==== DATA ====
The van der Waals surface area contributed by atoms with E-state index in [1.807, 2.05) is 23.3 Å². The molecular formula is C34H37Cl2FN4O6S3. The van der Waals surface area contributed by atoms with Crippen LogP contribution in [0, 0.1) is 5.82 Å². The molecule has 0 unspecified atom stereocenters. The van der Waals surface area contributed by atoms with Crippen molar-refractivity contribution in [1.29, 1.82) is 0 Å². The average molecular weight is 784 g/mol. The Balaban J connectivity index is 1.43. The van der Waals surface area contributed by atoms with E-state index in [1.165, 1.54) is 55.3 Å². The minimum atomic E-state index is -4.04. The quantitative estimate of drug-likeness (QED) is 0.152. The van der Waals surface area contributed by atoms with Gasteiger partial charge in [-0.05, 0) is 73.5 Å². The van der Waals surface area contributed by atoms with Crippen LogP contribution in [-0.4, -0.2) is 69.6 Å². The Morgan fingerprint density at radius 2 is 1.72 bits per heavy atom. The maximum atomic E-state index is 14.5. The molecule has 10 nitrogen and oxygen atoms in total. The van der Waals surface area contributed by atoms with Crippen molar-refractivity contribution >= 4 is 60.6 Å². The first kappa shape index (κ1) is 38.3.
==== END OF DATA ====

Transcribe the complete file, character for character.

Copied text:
The van der Waals surface area contributed by atoms with E-state index in [1.807, 2.05) is 23.3 Å². The molecular formula is C34H37Cl2FN4O6S3. The van der Waals surface area contributed by atoms with Crippen LogP contribution in [0, 0.1) is 5.82 Å². The molecule has 0 unspecified atom stereocenters. The van der Waals surface area contributed by atoms with Crippen molar-refractivity contribution in [1.29, 1.82) is 0 Å². The average molecular weight is 784 g/mol. The Balaban J connectivity index is 1.43. The van der Waals surface area contributed by atoms with E-state index in [1.165, 1.54) is 55.3 Å². The minimum atomic E-state index is -4.04. The quantitative estimate of drug-likeness (QED) is 0.152. The van der Waals surface area contributed by atoms with Gasteiger partial charge in [-0.05, 0) is 73.5 Å². The van der Waals surface area contributed by atoms with Crippen LogP contribution in [-0.4, -0.2) is 69.6 Å². The Morgan fingerprint density at radius 2 is 1.72 bits per heavy atom. The maximum atomic E-state index is 14.5. The molecule has 10 nitrogen and oxygen atoms in total. The van der Waals surface area contributed by atoms with Crippen molar-refractivity contribution >= 4 is 60.6 Å². The first kappa shape index (κ1) is 38.3.